For the last few years, I have coordinated the Supplemental Instruction (SI) program, which offers group study table for historically challenging courses. Each SI table is led by an SI Leader, a student who has completed the course and is trained to facilitate collaborative learning. Over the years, I have trained SI Leaders, but for the first time this year, I got to practice what I preach. In winter, I expanded my role to SI Coordinator/SI Leader. Despite having a strong conceptual understanding of SI, I had the privilege of practical learning through leading study tables throughout the term. Here are a few of my takeaways.

Tutoring ≠ teaching (& they satisfy very different needs)

I like to think I’m an ok teacher, somewhere between John Keating and Mrs. Puff on the teacher spectrum. Yet, as I led study tables, I realized that my ability to teach isn’t really important; students already have excellent instructors. The value of SI as a program doesn’t come from the tutor’s knowledge. The value comes from the student’s engagement: getting support, seeking clarification, asking questions, offering explanations, and making mistakes, all in a low-stakes and collaborative environment. I think the big takeaway here is that people often think about tutors as mini-teachers, but in this context, that skillset is secondary to strong collaboration skills

Belonging matters

Closely connected with number 1 is the fact that belonging matters, and it is more than just a buzzword. In end of term feedback from students, it’s astounding how many comments highlight the experience of being known, feeling welcome, and creating meaningful connections. The feedback clearly demonstrates that belonging sets a foundation for a positive environment. A positive environment encourages positive engagement, and those two things continually reinforce each other.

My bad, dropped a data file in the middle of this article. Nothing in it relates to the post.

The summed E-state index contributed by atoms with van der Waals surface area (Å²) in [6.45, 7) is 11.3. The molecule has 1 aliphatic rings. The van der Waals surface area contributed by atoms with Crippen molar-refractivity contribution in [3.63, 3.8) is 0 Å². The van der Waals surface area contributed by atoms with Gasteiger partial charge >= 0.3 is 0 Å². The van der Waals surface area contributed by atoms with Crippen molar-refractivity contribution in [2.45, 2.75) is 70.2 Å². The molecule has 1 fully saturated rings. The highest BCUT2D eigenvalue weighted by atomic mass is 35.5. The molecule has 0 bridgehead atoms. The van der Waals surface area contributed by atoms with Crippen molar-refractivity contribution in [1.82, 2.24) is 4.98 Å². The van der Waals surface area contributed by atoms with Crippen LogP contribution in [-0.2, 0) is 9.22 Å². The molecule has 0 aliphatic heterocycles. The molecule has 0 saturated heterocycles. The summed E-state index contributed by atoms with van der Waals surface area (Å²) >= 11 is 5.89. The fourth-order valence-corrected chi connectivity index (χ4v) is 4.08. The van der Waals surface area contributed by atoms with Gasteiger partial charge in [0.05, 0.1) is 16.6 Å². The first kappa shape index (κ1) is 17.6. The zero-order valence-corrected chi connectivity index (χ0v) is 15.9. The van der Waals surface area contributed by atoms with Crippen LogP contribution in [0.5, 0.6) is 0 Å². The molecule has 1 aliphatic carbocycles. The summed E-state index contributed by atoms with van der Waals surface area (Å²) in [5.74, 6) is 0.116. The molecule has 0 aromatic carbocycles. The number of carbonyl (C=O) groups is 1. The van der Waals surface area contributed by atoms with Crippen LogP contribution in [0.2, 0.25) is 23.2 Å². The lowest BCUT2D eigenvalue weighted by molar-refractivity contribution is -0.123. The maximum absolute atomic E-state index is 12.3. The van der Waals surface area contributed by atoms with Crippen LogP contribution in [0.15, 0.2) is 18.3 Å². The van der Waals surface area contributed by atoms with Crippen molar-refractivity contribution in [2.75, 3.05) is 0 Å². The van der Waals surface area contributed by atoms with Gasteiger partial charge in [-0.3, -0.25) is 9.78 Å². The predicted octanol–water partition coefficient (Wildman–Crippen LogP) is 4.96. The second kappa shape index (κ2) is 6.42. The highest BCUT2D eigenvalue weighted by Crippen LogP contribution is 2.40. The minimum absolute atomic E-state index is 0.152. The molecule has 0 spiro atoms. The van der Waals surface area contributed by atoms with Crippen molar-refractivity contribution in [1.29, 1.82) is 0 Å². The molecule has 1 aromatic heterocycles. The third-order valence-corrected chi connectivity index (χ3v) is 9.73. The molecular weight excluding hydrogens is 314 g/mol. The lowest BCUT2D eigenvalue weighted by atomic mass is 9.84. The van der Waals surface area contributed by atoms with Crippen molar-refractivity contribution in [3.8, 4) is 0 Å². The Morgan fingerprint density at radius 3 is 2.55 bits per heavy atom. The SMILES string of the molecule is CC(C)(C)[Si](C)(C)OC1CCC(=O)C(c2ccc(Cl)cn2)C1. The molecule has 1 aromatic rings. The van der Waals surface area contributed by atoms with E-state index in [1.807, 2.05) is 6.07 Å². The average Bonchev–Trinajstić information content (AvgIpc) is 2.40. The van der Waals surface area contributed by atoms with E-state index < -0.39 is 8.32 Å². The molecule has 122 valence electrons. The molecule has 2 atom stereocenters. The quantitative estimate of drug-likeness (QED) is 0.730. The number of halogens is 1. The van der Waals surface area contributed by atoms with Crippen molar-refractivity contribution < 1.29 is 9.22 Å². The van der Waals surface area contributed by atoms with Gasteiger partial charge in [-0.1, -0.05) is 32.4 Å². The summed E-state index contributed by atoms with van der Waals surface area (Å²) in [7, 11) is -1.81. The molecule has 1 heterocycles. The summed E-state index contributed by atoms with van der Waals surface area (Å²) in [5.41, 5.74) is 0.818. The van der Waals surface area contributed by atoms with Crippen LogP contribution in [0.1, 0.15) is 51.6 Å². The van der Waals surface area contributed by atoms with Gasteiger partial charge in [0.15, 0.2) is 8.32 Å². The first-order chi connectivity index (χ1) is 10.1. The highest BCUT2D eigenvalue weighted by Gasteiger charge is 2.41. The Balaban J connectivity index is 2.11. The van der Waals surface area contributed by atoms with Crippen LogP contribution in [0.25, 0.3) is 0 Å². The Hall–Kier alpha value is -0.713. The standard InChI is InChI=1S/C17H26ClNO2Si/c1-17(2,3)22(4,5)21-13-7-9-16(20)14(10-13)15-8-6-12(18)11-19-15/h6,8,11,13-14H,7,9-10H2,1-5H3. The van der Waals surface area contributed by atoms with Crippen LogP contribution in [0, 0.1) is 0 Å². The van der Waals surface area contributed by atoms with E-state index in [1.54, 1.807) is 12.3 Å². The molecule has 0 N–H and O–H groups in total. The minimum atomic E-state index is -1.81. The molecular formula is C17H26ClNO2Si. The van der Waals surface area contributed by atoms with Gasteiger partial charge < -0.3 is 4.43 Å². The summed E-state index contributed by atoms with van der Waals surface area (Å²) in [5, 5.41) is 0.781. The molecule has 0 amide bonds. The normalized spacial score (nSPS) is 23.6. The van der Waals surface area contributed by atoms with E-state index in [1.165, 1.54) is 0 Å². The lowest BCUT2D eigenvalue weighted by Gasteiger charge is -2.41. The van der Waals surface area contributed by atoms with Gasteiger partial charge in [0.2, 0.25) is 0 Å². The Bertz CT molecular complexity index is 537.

Sometimes we have to break the rules

In SI, we use a lot of research and theory to drive our practice. We train on theoretical models, drawing from Vygotsky and constructivists, using Bloom’s Taxonomy, and focusing on the whole person. We also use collaborative strategies like think-pair share and interrogative inquiry. No doubt these are all effective, but I also learned that so too are the intentional decisions that experienced SI Leaders make to at times deviate from these practices. Especially when they are setting their students up for even more effective learning moments. In the past, I’ve treated these moments as missed opportunities to use best practices; I now see how they can also be so much more when done sparingly and intentionally.

Inquiry is often at odds with assessment

In SI, we talk a lot about study skills and learning as an inquiry-based process. We do everything we can to resist binary thought around knowing. Instead, we treat knowledge acquisition as an ongoing and multi-faceted process. Despite this foundation, SI Leaders are always caught between this approach to learning and the question: “will this be on the test?” While I always knew this existed, leading SI tables, this tension feels so much more tangible. At my tables, I found a very real pressure to not approach learning conceptually and instead offer what might most prepare students to pass exams. I can’t help but wonder if many traditional summative assessment practices aren’t hindering the curiosity that precedes conceptual learning.

We can add nuance to language around studying

When asking faculty about the best way to study for class, students are often told: “practice” and “do homework.” When I said those things as a faculty member, I often meant: “apply, analyze, synthesize, and evaluate every step of your process—until you know what you are doing and why.” SI tables can add nuance to language like “study” and “practice.” By showing the variety of ways to engage with content and naming these as practice and studying, we can help students see how varied and intentional their approaches to learning can be.

While I have ideas on how to address some of these things, both as SI Coordinator and SI Leader, those ideas are by no means complete. I would welcome an invitation to talk with you more about these experiences!

Be well!


Reflection from Different Angles